Passkeys work a lot like passwords do today. You create a different passkey for each website and use it to log in. Your passkeys are stored in what’s called a “Passkey Authenticator”, agent software on your computer. (Behind the scenes passkeys use public key systems that are better than passwords.) Your phone probably works today as a passkey authenticator but most sites don’t support passkeys yet.
Managing passkeys — backing up, migrating, sharing passkeys between devices — is still a work in progress. Android and Apple both support syncing passkeys between devices, that’s important so you can log in even if you don’t have your phone with you. Some software can also delegate. For instance Chrome on Windows will use Bluetooth to use a passkey on a nearby Android phone.
The passkey authenticator is the main user interface. The rest of this post is notes on what authenticators are available to consumers. See also this companion piece that’s a deep dive into the user experience on Android, Chromebooks, and Windows.
Apple seems the best implementation of a passkey authenticator today. It’s built in to Keychain, Apple’s existing authentication product that is pretty well designed. There’s a bunch of screenshots in this article of how the Apple experience works. My Apple-using friends say it’s pretty usable. Keychain syncs passkeys between devices via iCloud.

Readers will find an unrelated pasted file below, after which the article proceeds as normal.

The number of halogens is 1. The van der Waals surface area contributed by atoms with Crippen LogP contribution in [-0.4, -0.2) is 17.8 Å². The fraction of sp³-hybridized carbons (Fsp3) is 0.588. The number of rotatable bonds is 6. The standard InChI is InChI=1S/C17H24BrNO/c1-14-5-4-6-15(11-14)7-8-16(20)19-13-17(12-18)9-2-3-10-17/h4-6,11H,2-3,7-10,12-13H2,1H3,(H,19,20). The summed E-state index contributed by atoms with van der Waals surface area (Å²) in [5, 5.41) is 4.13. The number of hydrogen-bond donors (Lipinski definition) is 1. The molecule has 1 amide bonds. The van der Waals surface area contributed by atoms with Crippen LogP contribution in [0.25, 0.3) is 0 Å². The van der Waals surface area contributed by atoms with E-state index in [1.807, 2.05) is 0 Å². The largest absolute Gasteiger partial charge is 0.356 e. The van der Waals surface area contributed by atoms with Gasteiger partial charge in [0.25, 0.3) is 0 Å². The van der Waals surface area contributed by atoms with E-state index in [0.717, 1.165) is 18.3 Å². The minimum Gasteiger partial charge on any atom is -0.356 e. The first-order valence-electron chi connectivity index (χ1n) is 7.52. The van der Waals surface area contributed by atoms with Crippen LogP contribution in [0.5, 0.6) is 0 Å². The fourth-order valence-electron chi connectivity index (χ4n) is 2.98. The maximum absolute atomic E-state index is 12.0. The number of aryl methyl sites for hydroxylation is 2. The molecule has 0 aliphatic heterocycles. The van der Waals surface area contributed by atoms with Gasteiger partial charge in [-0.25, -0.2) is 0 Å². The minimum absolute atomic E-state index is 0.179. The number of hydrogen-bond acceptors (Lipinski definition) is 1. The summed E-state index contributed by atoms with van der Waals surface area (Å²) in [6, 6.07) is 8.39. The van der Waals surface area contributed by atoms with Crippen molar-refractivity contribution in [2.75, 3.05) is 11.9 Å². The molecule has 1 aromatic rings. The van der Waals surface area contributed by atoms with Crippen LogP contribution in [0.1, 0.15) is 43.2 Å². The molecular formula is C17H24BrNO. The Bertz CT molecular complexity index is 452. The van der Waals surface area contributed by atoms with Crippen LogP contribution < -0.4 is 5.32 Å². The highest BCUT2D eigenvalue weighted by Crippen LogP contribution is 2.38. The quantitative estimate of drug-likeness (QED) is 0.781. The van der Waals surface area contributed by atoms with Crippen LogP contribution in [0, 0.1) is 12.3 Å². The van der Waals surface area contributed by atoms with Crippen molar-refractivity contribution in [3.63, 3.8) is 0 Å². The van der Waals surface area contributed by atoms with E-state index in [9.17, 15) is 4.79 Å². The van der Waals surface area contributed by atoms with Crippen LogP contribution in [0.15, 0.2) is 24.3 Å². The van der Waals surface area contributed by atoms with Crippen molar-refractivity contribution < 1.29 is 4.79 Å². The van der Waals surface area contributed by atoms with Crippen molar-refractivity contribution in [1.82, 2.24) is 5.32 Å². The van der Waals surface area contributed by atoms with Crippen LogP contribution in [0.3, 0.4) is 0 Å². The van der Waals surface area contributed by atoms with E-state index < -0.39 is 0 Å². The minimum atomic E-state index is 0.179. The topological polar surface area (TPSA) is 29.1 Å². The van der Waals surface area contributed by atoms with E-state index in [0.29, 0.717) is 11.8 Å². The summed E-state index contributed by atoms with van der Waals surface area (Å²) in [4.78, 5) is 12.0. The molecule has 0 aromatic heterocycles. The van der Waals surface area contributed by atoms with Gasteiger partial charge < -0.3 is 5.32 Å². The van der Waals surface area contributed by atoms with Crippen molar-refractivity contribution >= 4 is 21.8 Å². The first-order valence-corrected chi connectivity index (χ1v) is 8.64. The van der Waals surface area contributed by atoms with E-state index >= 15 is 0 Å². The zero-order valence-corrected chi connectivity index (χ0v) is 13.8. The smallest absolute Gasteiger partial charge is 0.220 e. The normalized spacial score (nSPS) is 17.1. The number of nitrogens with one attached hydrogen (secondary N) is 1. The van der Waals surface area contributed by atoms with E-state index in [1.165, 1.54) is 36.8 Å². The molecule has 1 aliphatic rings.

Android has a passkey authenticator built in called “Google Password Manager,” which already saves ordinary passwords you use in the phone’s web browser. Here’s Google’s docs for users about that and some technical notes on security. Android syncs syncs passkeys between devices. It’s also pretty usable but passkeys are Android-only, not available on desktop (yet).
Chrome on Windows or a Chromebook has passkey support. But the Chrome browser doesn’t store passkeys itself, it delegates to nearby Android devices via Bluetooth. Firefox and Edge on Windows can also do this delegation. Chrome can also delegate to Windows as the passkey authenticator instead of Android.
Microsoft Windows has an authenticator that is connected to Windows Hello, their relatively new login system. I don’t know much about it but it's what you'd use to store passkeys on your Windows machine.
1Password, the password agent, is shipping passkey support in about a month. They have a demo that actually works on Chrome and Edge. It’s nice! In theory this should be a good cross-device way to manage and sync passkeys. I'm waiting for it before adopting passkeys widely.
Dashlane, the password agent, has passkey support. Sounds like early days but usable.
Yubikey, the hardware login token, has a passkey story. I don’t know much about it, their writing points out that passkeys aren’t really anything new and they’ve been doing this kind of thing all along.
Having spent most of a day playing with passkeys my impression is they work today and are usable. My main concern is there’s no support for migrating your passkeys out of, say, Google Password Manager and in to Apple Keychain. And I fear given business realities no one is in a hurry to enable that. The other problem is how long it will take sites to adopt passkeys; we’re going to be stuck with passwords for a good long time.